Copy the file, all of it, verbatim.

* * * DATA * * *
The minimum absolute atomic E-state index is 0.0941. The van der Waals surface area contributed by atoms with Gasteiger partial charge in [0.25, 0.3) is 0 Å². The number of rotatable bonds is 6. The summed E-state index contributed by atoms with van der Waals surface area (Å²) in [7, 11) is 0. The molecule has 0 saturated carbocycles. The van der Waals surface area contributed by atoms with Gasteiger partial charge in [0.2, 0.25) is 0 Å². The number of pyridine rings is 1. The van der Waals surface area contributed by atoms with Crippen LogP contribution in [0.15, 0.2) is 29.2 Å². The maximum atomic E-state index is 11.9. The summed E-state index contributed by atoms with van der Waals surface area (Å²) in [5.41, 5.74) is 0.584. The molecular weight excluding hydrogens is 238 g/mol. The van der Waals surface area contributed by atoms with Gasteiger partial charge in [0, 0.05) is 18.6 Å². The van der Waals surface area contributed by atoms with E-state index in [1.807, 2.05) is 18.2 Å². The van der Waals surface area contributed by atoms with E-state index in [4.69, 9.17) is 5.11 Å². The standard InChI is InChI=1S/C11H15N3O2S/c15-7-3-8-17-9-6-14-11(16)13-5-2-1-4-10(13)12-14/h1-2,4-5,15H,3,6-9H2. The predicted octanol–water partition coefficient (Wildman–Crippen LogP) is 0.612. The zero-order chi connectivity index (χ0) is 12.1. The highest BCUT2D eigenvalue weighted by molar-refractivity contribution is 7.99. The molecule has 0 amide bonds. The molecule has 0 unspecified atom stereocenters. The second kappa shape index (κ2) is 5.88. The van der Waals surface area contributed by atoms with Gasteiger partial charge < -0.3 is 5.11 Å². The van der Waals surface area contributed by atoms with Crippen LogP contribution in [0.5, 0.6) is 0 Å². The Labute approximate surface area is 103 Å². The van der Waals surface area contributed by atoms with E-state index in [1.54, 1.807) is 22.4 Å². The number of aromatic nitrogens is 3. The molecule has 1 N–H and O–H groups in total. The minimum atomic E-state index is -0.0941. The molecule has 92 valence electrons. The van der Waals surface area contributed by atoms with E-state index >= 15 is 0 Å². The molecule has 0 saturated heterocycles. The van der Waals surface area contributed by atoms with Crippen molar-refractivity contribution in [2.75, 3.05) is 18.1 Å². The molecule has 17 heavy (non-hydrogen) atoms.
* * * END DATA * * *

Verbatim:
The minimum absolute atomic E-state index is 0.0941. The van der Waals surface area contributed by atoms with Gasteiger partial charge in [0.25, 0.3) is 0 Å². The number of rotatable bonds is 6. The summed E-state index contributed by atoms with van der Waals surface area (Å²) in [7, 11) is 0. The molecule has 0 saturated carbocycles. The van der Waals surface area contributed by atoms with Gasteiger partial charge in [0.2, 0.25) is 0 Å². The number of pyridine rings is 1. The van der Waals surface area contributed by atoms with Crippen LogP contribution in [0.15, 0.2) is 29.2 Å². The maximum atomic E-state index is 11.9. The summed E-state index contributed by atoms with van der Waals surface area (Å²) in [5.41, 5.74) is 0.584. The molecular weight excluding hydrogens is 238 g/mol. The van der Waals surface area contributed by atoms with Gasteiger partial charge in [0, 0.05) is 18.6 Å². The van der Waals surface area contributed by atoms with E-state index in [1.807, 2.05) is 18.2 Å². The van der Waals surface area contributed by atoms with E-state index in [4.69, 9.17) is 5.11 Å². The standard InChI is InChI=1S/C11H15N3O2S/c15-7-3-8-17-9-6-14-11(16)13-5-2-1-4-10(13)12-14/h1-2,4-5,15H,3,6-9H2. The predicted octanol–water partition coefficient (Wildman–Crippen LogP) is 0.612. The zero-order chi connectivity index (χ0) is 12.1. The highest BCUT2D eigenvalue weighted by molar-refractivity contribution is 7.99. The molecule has 0 amide bonds. The molecule has 0 unspecified atom stereocenters. The second kappa shape index (κ2) is 5.88. The van der Waals surface area contributed by atoms with Gasteiger partial charge < -0.3 is 5.11 Å². The van der Waals surface area contributed by atoms with Crippen LogP contribution in [0.5, 0.6) is 0 Å². The Labute approximate surface area is 103 Å². The van der Waals surface area contributed by atoms with E-state index in [1.54, 1.807) is 22.4 Å². The number of aromatic nitrogens is 3. The molecule has 1 N–H and O–H groups in total. The minimum atomic E-state index is -0.0941. The molecule has 92 valence electrons. The van der Waals surface area contributed by atoms with E-state index >= 15 is 0 Å². The molecule has 0 saturated heterocycles. The van der Waals surface area contributed by atoms with Crippen molar-refractivity contribution in [2.75, 3.05) is 18.1 Å². The molecule has 17 heavy (non-hydrogen) atoms.